Mar 18, 2009

The victory: myth, reality and the future

Pakistan won, its people won, movement politics won and principles won. New beginnings in Pakistan's politics and exercise of Executive and State authority are evident. The first-ever people's struggle for the accountability of the exercise of Executive authority, as laid out in the Constitution, succeeded. By midday on the 15th the gathering people's strength in Lahore forced a review of the government's earlier decisions to use ugly means like midnight raids, unwarranted arrests, imposition of Section 144, police barricades and container pileups to block intercity movement, large-scale arrests and even media control to prevent the long march. Clearly determined to fight back, the participants of the long march, the civilian government had requisitioned the army units in ten cities, including non-cantonment towns like Faisalabad.The government took a U-turn and actually conceded to the demand of the Long Marchers. On March 16 at daybreak around 5.49 a.m., Prime Minister Yusuf Raza Gilani announced the restoration of the Supreme Court and High Court judges who had been fired by General Parvez Musharraf on Nov 2, 2007. Even at this early hour millions of ecstatic Pakistanis across the country glued to their television sets heard their prime minister concede hard and peacefully-earned unadulterated victory to the lawyers' movement. The two-year-old nationwide movement led by lawyers and supported by people culminated in victory. This largely urban-based movement will forever become a part of Pakistan's home-grown narrative providing optimism determination and direction to the millions in Pakistan now seeking to reform, in accordance with the Constitution, the Pakistani State, politics and society. The ebbs and flows of this lawyers-led people's struggle makes for rich political- science literature on a people-based and media-facilitated model of holding State, Executive and political authority accountable. This was Pakistan's own version of a "soft revolution." But "soft" is not sufficient in the face of Pakistan's complex and pressing challenges. A sustained, informed and focused but non-violent people-centred and media-facilitated effort is required to keep the State, Executive, Parliament and the politicians on their feet. The performance bar has to equal the confronting challenges and exercise of authority has to be allowed within the parameters of essentially the pre-Oct 12 Constitution, unless mutually agreed upon by Pakistan's parliamentary forces. Perhaps nothing in this two-year-long struggle illustrates the strength and significance of how peaceful people's power can convert into an energy that forces the hand of those in positions of authority and influence. In the case of the lawyers' movement at home the army leadership's hand was forced. Abroad the Americans had to review their own position on the lawyers' movement as a factor capable of disrupting Pakistan's stability and hence ability to participate in the "war on terror." And eventually even the President of Pakistan, with all his Constitution authority to hire and fire and with his hold as co-chairperson of the ruling party, had to accept the restoration demand of the lawyers. Behind the scenes, by March 6, concern was mounting within the Prime Minister's House and within the army leadership of the fallout of the long march. The Feb 25 Supreme Court judgment disqualifying the Sharifs and the imposition of governor's rule had come as a shock for the prime minister, given his own fence-mending attempts with the Sharifs. Docile and a bridge-builder temperamentally and a perceptive politician, Gilani was no potential Brutus for his party leader, Asif Ali Zardari. Instead, his high loyalty score earned him the Chief Executive's slot. But Zardari's political miscalculation on the lawyers' movement and on the "Punjab Operation" definitively pushed his party loyalist Gilani in a potential conflict mode with Zardari. The developments of Feb 25 gave a tremendous boost to the long march planned for March 16. They also gave the PML-N leadership the kind of following all politicians would long for. The gathering crowds at the Sharifs public meetings illustrated this. As the streets began heating up, the army leadership reached out to the president and the prime minister. Some contacts were established with PML-N second-rung leadership too. "Get back from the brink, find some settlement," was the military leadership's refrain. They had no made-in-GHQ proposal they handed to the president or the prime minister. With growing show of street support for the Sharifs there was growing concern in the GHQ. Like all other Pakistanis they too were worried about the fallout of a clash between the Long Marchers and the law-enforcing agencies. The army too could have been a potential force fighting the crowds. Nothing could have been a greater nightmare for an army stuck in combat and chaos in FATA and Swat. Between March 6 and March 14 there was frequent shuttling and phone call exchanges between the Presidency, the Prime Minister's House and important men from the Khaki. Their principal refrain was "avoid the confrontation." The Presidency, supported by the president's own men, was convinced of political victory in Punjab and a stillborn long march. The long march was a "media march," many from the president's camp had claimed. As Nawaz Sharif's street following became evident closer to March 10 the shuttling of the US ambassador and calls from Washington too began focusing on avoiding the March 16 confrontation. The Americans who reportedly earlier would ask perceptive Islamabad-based politicians what if the president fires Gilani and that Nawaz Sharif doesn't have too much street support, were concerned about imminent violence on the streets of Pakistan. Washington, like the GHQ, had no prescriptions. As the D-Day approached they had recognised that the only solution was what the two years of determined and unshakable struggle of the lawyers had spelled out -- restoration of the Nov 2, 2007, judiciary. Also, the reversal of the failed Punjab Operation began being discussed. The federal government, the provincial governor and key members of the PML-Q leadership were unable to either break the PML-N's own Punjab Assembly members nor those from the PML-Q forward block. The Presidency was unrelenting on the restoration. However, other formulas, including the minus-one formula for restoration, began to be discussed. By March 13 the prime minister and some political men tried to work out a face-saver for all. It included reversal in Punjab to the Feb 25 position, disqualification to be quashed through government petition with the government filing the review petition, resolution of the judges' issue under Charter of Democracy guideline, Justice Dogar not to be given any extension and until modalities of restoration are worked out the senior-most judge, Justice Raza Khan, be appointed chief justice. On the night of the 14th, night the prime minister called PML-N president Shahbaz Sharif to share this formula and to get the PML-N on board. Nothing short of what the lawyers' demand and the PML-N's public commitment -- restoration through Executive Order of the judges -- he was told. Alongside this effort a senior PPP minister approached a senior PML-N leader asking to go visit the deposed chief justice and request him to agree to resign soon after he is reinstated. Whatever a section of the PPP leadership and cabinet ministers may now claim generally clashes with the known facts on the government's response to the lawyers' movement and to its demands. Finally, the PPP government was left with no choice but to concede the demands of the lawyers when on the morning of March 15 people began gathering around the Lahore High Court and the GPO area. The cycle of resistance-repression-resistance was set in motion as the government fired tear gas shells and lathi-charged the crowds. And once PML leader Mian Nawaz Sharif broke the police barricades and left his home to lead the protesting crowds, the endgame had begun. By late evening, the prime minister and the army chief talked on the phone. The government had no option but to respond to the lawyers' demands. The crowds headed towards Islamabad removing heavy containers as they headed towards Islamabad would be unstoppable. The army and the law enforcement agencies were in no mood to attack or battle the crowds. The people of Pakistan had spoken. It was curtains. The reluctant government had to respond. People's demand for rule of law could have only been ignored at the cost of a large-scale rebellion and mayhem. So it wasn't. Power necessarily militates towards concentration and unaccountability. In future this instinct of power will always be checked by a peaceful people's force and, hopefully, by chastened politicians. Pakistan Zindabad!Nasim Zehra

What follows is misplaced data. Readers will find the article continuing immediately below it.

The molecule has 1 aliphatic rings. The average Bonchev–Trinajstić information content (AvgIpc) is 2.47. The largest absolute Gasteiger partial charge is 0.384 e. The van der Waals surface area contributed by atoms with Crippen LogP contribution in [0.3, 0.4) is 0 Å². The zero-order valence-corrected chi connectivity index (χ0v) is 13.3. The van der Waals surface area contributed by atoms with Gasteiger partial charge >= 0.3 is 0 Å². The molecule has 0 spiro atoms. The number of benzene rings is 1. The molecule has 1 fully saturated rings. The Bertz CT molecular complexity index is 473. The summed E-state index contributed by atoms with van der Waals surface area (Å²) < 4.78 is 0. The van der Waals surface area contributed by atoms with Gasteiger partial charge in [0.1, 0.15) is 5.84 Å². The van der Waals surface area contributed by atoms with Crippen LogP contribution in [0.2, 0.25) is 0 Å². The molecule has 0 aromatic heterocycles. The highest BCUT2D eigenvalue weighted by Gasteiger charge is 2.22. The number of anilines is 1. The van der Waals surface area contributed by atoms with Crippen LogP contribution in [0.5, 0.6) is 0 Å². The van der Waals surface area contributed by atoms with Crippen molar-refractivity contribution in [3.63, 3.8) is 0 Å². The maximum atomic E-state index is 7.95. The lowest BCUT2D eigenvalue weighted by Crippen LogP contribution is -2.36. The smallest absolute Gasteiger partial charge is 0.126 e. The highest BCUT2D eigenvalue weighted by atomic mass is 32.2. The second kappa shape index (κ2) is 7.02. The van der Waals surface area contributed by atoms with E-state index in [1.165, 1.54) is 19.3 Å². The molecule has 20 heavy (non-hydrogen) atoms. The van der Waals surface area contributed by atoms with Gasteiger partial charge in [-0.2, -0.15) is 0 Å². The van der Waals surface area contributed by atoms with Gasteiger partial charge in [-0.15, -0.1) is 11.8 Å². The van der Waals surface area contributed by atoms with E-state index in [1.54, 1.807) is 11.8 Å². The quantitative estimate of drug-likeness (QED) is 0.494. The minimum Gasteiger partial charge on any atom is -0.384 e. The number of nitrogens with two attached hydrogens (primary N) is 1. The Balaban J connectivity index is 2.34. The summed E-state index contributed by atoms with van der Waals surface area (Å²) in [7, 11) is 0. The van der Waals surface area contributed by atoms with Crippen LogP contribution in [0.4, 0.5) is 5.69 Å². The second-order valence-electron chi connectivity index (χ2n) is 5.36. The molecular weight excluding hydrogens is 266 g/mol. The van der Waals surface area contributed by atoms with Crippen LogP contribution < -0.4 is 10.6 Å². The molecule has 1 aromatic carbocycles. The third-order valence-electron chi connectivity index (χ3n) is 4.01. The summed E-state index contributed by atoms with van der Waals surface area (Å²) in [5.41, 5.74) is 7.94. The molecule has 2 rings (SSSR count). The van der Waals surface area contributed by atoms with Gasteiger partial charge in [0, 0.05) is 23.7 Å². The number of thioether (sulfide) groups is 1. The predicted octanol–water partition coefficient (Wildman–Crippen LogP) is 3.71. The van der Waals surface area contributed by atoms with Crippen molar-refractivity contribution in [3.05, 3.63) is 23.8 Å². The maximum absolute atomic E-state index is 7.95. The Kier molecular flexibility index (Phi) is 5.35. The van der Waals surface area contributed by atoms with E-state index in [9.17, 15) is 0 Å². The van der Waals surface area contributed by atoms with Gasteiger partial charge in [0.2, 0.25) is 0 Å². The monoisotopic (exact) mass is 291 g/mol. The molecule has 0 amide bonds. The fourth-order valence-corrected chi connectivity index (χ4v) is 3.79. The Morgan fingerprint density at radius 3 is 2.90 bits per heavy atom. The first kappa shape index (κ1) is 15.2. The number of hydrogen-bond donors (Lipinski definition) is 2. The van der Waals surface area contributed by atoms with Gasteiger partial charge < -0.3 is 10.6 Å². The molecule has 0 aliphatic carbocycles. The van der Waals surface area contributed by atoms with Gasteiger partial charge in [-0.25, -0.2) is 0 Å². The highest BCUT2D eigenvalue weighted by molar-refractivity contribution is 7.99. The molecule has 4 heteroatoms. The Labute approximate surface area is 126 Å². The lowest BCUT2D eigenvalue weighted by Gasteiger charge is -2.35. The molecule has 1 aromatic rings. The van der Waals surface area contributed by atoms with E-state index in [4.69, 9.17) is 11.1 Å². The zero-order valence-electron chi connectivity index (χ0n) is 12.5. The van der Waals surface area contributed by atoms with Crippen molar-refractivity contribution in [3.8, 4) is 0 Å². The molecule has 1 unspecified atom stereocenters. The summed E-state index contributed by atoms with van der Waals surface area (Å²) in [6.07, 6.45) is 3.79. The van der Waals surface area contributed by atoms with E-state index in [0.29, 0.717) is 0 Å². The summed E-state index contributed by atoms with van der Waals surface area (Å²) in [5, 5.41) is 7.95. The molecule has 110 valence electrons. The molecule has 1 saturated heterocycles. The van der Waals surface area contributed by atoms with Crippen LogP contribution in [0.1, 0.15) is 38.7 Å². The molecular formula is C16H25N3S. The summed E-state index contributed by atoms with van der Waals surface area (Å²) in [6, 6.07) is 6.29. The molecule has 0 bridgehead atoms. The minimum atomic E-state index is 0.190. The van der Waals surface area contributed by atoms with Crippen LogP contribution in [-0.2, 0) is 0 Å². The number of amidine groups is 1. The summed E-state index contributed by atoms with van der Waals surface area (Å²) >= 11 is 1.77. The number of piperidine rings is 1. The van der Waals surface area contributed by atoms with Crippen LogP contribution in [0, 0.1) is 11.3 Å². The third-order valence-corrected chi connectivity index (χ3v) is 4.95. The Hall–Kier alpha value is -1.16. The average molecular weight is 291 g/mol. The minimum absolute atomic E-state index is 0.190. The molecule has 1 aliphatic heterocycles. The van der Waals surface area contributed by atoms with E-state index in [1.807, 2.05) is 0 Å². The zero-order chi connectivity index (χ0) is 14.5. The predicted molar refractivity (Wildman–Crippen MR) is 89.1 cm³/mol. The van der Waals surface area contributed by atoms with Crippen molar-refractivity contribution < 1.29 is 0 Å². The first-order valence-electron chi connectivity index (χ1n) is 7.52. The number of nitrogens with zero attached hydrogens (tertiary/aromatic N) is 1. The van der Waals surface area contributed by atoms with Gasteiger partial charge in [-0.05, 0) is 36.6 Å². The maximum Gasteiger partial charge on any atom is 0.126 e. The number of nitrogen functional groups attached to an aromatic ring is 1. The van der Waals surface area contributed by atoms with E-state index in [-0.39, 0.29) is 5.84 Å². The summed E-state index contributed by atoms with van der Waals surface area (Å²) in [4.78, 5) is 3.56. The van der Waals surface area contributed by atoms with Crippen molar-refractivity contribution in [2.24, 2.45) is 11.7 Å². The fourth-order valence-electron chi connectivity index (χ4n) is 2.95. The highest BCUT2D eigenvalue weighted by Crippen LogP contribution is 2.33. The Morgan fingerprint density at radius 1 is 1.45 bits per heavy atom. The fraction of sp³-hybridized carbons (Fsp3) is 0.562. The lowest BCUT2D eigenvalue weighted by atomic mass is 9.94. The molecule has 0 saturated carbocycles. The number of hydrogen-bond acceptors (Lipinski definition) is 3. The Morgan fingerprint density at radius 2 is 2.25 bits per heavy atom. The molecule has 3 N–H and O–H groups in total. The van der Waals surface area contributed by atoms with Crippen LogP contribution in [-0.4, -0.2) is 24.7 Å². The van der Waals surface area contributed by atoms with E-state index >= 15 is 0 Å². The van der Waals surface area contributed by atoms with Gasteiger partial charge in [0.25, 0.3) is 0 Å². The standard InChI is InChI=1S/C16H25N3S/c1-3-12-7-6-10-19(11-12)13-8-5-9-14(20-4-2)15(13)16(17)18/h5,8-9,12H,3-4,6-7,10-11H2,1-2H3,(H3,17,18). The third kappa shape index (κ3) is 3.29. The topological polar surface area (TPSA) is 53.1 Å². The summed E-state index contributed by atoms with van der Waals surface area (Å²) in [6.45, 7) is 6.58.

The writer is an Islamabad-based security analyst